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“Aku no Hana” – The Flowers of Evil Review

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1Life is basically a series of meetings of people who may have or not some effect on the involved. These effects can be minor or big, but, undoubtedly, they change people. For good or bad, meetings are one of the few things that can truly influence people. Aku no Hana shows one of such meetings and how it changed everyone involved for the worse and how these people dealt with it.

Aku no Hana (The Flowers of Evil) is a psychological manga written, created and illustrated by Shuuzou Oshimi, who also created Boku wa Mari no Naka. It began serialization in 2009 and ended in 2014. Since 2012, it has been completely translated and published in English by the company Vertical Inc..

Kasuga Takao is a run-of-the-mill student with a regular crush, except for the fact he loves to read, particularly the French Symbolists, and the fact that his favorite book is Baudelaire’s Les Fleurs du Mal. One eventful afternoon, he forgets his book at class and goes back to find it. Once he gets to the classroom, he finds not only his book but also the gym clothes of his crush, Saeki Nanako. Remorsefully, he brings both of these things home. Little did he know that, Nakamura, the “weird” girl of class, saw everything. She blackmails him into creating a contract between them, in which Kasuga should do everything Nakamura wishes. These events forever change the protagonist’s life in unforeseen ways.

While the premise may seem traditional and a bit clichéd, the story from that point on is unusual and unnerving. It delves into aspects of humanity’s nature in thought-provoking reflections on our own society, such as our need to follow society’s rules while fighting our own bestial impulses. Moreover, the analysis given by Nakamura that “people are all shiteaters” and perverts is hugely impactful in a highly depressing way, particularly because of the image it evokes, similarly to Les Fleurs du Mal’s movement, Symbolism.

Exploring the connection between Aku no Hana and literature it is evident the influence of the classics in it. The manga presents a lot of the tendencies the symbolism had, particularly the ideals of humanity’s decadence and the focus on the effects of the things rather than the things themselves. This accentuates the connection of them and, at least to me, make it seem that Aku no Hana would have been more suitable to “traditional” literature. Another thing that points to it is the high lyrical value of some scenes and the character interactions themselves.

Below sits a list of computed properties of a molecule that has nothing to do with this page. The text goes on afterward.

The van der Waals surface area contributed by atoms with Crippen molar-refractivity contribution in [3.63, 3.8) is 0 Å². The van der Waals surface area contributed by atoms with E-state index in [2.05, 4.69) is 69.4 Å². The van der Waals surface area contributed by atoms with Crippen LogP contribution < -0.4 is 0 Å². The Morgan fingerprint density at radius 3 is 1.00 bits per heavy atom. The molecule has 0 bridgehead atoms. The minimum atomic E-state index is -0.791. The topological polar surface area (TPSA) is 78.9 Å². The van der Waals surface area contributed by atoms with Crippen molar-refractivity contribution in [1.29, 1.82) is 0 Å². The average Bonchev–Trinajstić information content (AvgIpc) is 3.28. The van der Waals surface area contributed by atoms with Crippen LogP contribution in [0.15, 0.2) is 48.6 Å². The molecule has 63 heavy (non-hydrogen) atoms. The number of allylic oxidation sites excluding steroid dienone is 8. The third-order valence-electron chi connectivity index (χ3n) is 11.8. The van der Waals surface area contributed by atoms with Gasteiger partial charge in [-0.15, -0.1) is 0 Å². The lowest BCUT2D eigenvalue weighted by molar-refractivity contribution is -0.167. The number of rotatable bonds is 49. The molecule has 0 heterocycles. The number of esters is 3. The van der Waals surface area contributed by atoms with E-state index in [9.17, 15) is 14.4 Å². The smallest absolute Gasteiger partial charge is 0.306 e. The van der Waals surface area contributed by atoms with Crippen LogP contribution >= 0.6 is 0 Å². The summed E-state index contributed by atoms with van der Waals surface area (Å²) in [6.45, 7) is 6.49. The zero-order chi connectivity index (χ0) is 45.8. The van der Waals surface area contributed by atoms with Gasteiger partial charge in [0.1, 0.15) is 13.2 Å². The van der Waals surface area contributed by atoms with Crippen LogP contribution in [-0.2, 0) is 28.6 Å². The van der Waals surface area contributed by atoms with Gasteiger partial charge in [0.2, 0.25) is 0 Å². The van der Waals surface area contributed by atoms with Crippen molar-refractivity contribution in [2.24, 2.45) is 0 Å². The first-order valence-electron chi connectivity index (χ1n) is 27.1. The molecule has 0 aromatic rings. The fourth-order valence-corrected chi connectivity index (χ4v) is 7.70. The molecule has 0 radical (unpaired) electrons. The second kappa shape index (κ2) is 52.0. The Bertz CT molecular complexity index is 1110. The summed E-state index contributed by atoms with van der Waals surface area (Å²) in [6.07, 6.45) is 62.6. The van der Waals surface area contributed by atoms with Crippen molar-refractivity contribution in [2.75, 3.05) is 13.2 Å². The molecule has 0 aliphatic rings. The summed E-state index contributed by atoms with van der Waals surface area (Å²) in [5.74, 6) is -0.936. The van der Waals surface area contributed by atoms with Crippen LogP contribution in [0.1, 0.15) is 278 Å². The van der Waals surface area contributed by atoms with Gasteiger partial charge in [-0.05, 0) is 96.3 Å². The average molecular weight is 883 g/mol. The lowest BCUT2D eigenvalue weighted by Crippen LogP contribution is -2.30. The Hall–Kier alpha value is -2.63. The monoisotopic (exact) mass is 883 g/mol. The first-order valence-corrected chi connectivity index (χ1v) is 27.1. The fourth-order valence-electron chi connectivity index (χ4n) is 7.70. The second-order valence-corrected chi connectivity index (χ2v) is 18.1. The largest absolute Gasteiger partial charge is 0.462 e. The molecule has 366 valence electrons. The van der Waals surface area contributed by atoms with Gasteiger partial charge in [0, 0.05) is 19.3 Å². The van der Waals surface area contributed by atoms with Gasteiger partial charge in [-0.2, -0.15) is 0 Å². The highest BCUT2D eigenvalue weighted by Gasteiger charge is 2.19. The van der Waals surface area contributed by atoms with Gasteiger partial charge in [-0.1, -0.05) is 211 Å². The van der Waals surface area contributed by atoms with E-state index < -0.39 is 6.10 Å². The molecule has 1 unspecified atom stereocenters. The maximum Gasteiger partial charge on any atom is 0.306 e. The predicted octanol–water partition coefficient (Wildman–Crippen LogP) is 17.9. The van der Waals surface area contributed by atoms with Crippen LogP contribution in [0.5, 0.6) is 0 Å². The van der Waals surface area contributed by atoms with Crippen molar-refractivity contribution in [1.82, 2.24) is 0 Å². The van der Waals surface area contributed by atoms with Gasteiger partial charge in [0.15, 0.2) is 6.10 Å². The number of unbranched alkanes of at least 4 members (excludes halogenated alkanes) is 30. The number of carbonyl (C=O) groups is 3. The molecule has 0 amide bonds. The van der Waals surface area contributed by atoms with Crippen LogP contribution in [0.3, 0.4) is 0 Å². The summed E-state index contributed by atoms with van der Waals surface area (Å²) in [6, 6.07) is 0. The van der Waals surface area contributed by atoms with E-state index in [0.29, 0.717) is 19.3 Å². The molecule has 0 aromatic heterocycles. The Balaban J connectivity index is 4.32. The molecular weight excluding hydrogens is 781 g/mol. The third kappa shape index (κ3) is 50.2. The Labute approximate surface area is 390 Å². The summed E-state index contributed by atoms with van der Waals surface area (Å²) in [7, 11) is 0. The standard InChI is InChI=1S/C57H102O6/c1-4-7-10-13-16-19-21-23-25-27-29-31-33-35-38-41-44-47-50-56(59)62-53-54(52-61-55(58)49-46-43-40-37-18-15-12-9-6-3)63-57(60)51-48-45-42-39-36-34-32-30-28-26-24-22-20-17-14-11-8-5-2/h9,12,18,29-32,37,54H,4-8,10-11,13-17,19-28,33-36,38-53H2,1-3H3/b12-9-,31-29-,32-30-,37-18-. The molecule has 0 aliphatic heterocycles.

The main theme of Aku no Hana is the people’s point of view of each other and how easily they are manipulated. This is made apparent particularly by the way Nakamura acts, always trying to take advantage of other people and toying with other people’s emotions to reach her own objectives. The social aspect of the story is its most marking aspect and it creates a feeling of hate in the reader. This impact is very intense and even a bit unnerving.

Another point of importance for the story is how hard it is to overcome the past, as no matter what Kasuga does, he can’t seem to forget that one year with Nakamura, even years later down the line. The trauma is perfectly represented on the sense of profound apathy that dominates Kasuga through part of his future, and could even be classified as depression. This realism makes the story even more impactful and shocking.

The characters aren’t likeable in any way whatsoever, as they all have deep character flaws that hold a huge influence on their actions. Some of them are simply crazy and almost psychopaths that disregard basic aspects of humanity. However, this exaggeration serves to show problems with our own society and the way we lead our lives, in some ways.

The art of Aku no Hana is, specially at first, deformed, but that seems to be simply a way to accentuate the characters own mannerisms and humanity’s lack of form. There also is a heavy usage of symbolism, particularly with the titular “Flower of Evil”, and in that regard Aku no Hana nails it. The subtlety of it is contradictory, as it tries to send a very shocking message, but, somehow, it works, striking a vital balance between subtlety and impact.

This last point, again, makes it seem that a book format would have suited Aku no Hana better. Everything about it corroborates that, from the way the story is told to the contradiction of subtlety and shock-aspect. I was constantly reminded of that while reading it and, to be frank, it diminished my experience.

Aku no Hana is not a particularly enjoyable read, it is too shocking and thought-provoking for that, but it is highly appreciative of a trained eye to observe its details and criticisms.

It is not a series everyone would appreciate, that is a certainty, but those who understand it will probably be deeply impacted by its message. Sadly, it is too reliant on that to be a definite recommendation, as its is deeply ingrained in every aspect of the manga. This characteristic makes Aku no Hana a high-level read that needs an experienced reader with some knowledge of literature to be fully appreciated.

Thank you for reading. Hope you enjoyed it!


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Watching anime has been a hobby of mine since the age of six. Since the 90s I’ve watched hundreds of anime and hope to see many more. I’m also the founder and owner of Unime, an upcoming anime social networking site.

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